Full Disk Access (since 10.14)
Files and Folders (since 10.15)
Data Vaults (see below)
Mandatory access control, as the name suggests, is mandatory; it’s not an opt-in like the App Sandbox. Rather, all processes on the system, including those running as root, as subject to MAC.
Data Vaults are not a third-party developer opportunity. See this post if you’re curious.
In the Full Disk Access and Files and Folders case users grant a program a MAC privilege using System Preferences > Security & Privacy > Privacy. Some MAC privileges are per user (Files and Folders) and some are system wide (Full Disk Access). If you’re not sure, run this simple test:
On a Mac with two users, log in as user A and enable the MAC privilege for a program.
Now log in as user B. Does the program have the privilege?
If a process tries to access an item restricted by MAC, the system may prompt the user to grant it access there and then. For example, if an app tries to access the desktop, you’ll see an alert like this:
“AAA" would like to access files in your Desktop folder. [Don’t Allow] [OK]
To customise this message, set properties in your
Info.plist. See the Files and Folders topic on this page.
This system only displays this alert once. It remembers the user’s initial choice and returns the same result thereafter. This relies on your code having a stable code signing identity. If your code is unsigned, or signed ad hoc (“Signed to run locally” in Xcode parlance), the system can’t tell that version N+1 of your code is the same as version N, and thus you’ll encounter excessive prompts.
Note For information about how that works, see TN3127 Inside Code Signing: Requirements.
The Files and Folders prompts only show up if the process is running in a GUI login session. If not, the operation is allowed or denied based on existing information. If there’s no existing information, the operation is denied by default.
On managed systems the site admin can use the
com.apple.TCC.configuration-profile-policy payload to assign MAC privileges.
For testing purposes you can reset parts of TCC using the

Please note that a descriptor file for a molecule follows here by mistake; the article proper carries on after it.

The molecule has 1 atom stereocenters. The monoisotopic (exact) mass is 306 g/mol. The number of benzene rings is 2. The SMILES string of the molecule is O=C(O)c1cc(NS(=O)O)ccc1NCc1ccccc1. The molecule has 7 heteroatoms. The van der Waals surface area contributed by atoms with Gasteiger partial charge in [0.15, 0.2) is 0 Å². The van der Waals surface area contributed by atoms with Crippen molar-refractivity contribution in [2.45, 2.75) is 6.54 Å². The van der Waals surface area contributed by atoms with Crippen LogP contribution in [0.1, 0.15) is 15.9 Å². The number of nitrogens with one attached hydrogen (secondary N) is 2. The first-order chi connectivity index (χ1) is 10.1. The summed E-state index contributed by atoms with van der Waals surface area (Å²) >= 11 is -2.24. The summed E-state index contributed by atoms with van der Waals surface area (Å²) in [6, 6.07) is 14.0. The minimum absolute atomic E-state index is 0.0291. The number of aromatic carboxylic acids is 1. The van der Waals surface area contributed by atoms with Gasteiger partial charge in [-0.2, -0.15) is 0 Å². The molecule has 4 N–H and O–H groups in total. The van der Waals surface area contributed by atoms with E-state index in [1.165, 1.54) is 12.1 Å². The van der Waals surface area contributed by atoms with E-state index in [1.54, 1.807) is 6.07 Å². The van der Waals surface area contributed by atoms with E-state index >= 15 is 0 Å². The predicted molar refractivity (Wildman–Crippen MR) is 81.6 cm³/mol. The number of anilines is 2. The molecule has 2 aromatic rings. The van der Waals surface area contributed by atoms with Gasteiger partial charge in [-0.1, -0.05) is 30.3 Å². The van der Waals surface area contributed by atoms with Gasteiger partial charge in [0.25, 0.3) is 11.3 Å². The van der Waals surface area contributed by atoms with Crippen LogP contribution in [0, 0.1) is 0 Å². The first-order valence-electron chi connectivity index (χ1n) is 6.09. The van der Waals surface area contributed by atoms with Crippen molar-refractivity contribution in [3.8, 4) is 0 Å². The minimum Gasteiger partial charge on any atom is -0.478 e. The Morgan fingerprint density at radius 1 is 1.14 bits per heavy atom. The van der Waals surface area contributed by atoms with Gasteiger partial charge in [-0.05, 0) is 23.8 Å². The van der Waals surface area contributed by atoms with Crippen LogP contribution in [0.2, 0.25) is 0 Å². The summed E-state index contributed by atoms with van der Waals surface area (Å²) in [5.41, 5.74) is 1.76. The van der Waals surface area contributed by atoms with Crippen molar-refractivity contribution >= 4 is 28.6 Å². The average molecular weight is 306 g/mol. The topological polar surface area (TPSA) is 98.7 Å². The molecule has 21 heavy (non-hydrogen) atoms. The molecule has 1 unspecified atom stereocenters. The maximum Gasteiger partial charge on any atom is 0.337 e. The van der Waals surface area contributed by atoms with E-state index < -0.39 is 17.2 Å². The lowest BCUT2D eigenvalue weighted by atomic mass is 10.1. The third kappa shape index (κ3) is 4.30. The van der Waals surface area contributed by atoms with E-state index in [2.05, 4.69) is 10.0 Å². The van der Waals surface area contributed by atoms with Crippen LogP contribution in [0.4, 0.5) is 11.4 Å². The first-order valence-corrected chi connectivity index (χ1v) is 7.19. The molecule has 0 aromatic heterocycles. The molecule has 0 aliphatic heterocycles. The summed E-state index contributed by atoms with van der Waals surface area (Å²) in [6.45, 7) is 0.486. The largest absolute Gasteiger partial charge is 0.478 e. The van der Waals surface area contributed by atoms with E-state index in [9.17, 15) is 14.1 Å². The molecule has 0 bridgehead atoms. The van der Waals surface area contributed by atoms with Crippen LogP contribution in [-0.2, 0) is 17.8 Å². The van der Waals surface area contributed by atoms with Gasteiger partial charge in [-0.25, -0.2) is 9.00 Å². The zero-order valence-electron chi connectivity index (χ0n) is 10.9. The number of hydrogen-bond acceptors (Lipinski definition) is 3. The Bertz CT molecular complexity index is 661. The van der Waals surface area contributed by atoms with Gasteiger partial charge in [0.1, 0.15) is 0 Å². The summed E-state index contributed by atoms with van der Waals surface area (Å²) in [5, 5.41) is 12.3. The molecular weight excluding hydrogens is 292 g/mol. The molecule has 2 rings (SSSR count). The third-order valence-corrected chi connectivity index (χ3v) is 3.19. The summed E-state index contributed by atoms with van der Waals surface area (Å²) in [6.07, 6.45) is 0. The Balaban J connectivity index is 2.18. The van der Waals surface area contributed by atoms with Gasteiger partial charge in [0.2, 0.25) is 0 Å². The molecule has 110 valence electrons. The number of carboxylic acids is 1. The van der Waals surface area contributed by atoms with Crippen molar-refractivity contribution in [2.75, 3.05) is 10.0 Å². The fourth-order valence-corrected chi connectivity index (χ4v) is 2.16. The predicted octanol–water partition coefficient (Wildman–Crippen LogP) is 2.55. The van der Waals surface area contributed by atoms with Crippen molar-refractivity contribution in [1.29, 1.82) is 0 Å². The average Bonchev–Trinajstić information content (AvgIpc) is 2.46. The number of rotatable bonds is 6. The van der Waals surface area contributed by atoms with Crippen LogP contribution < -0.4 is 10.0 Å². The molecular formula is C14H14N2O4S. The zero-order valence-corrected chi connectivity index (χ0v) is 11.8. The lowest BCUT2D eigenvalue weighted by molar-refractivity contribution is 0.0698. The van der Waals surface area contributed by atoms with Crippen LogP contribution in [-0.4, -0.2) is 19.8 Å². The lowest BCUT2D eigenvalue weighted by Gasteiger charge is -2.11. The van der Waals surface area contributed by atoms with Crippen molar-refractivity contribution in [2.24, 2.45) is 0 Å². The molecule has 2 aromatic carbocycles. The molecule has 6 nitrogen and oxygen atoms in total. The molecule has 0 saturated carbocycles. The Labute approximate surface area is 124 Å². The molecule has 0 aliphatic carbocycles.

tccutil command-line tool. For general information about that tool, see its man page. For a list of TCC service names, see the posts on this thread.
Note TCC stands for transparency, consent, and control. It’s the subsystem within macOS that manages the privileges visible in System Preferences > Security & Privacy > Privacy. TCC has no API surface, but you see its name in various places, including the above-mentioned configuration profile payload and command-line tool, and the name of its accompanying daemon,
tccutil is an easy way to do basic TCC testing, the most reliable way to test TCC is in a VM, restoring to a fresh snapshot between each test. If you want to try this out, crib ideas from Testing a Notarised Product.
The MAC privilege mechanism is heavily dependent on the concept of responsible code. For example, if an app contains a helper tool and the helper tool triggers a MAC prompt, we want:
The app’s name and usage description to appear in the alert.
The user’s decision to be recorded for the whole app, not that specific helper tool.
That decision to show up in System Preferences under the app’s name.
For this to work the system must be able to tell that the app is the responsible code for the helper tool. The system has various heuristics to determine this and it works reasonably well in most cases. However, it’s possible to break this link. I haven’t fully research this but my experience is that this most often breaks when the child process does something ‘odd’ to break the link, such as trying to daemonise itself.
MAC presents some serious challenges for scripting because scripts are run by interpreters and the system can’t distinguish file system operations done by the interpreter from those done by the script. For example, if you have a script that needs to manipulate files on your desktop, you wouldn’t want to give the interpreter that privilege because then any script could do that.
The easiest solution to this problem is to package your script as a standalone program that MAC can use for its tracking. This may be easy or hard depending on the specific scripting environment. For example, AppleScript makes it easy to export a script as a signed app, but that’s not true for shell scripts.
TCC and Main Executables
TCC expects its bundled clients — apps, app extensions, and so on — to use a native main executable. That is, it expects the
CFBundleExecutable property to be the name of a Mach-O executable. If your product uses a script as its main executable, you are likely to encounter TCC problems. To resolve these, switch to using a Mach-O executable.
2021-04-26 Added an explanation of the TCC initialism. Added a link to Viewing Sandbox Violation Reports. Added the TCC and Main Executables section. Made significant editorial changes.
2022-01-10 Added a discussion of the file system hierarchy.
2021-04-26 First posted.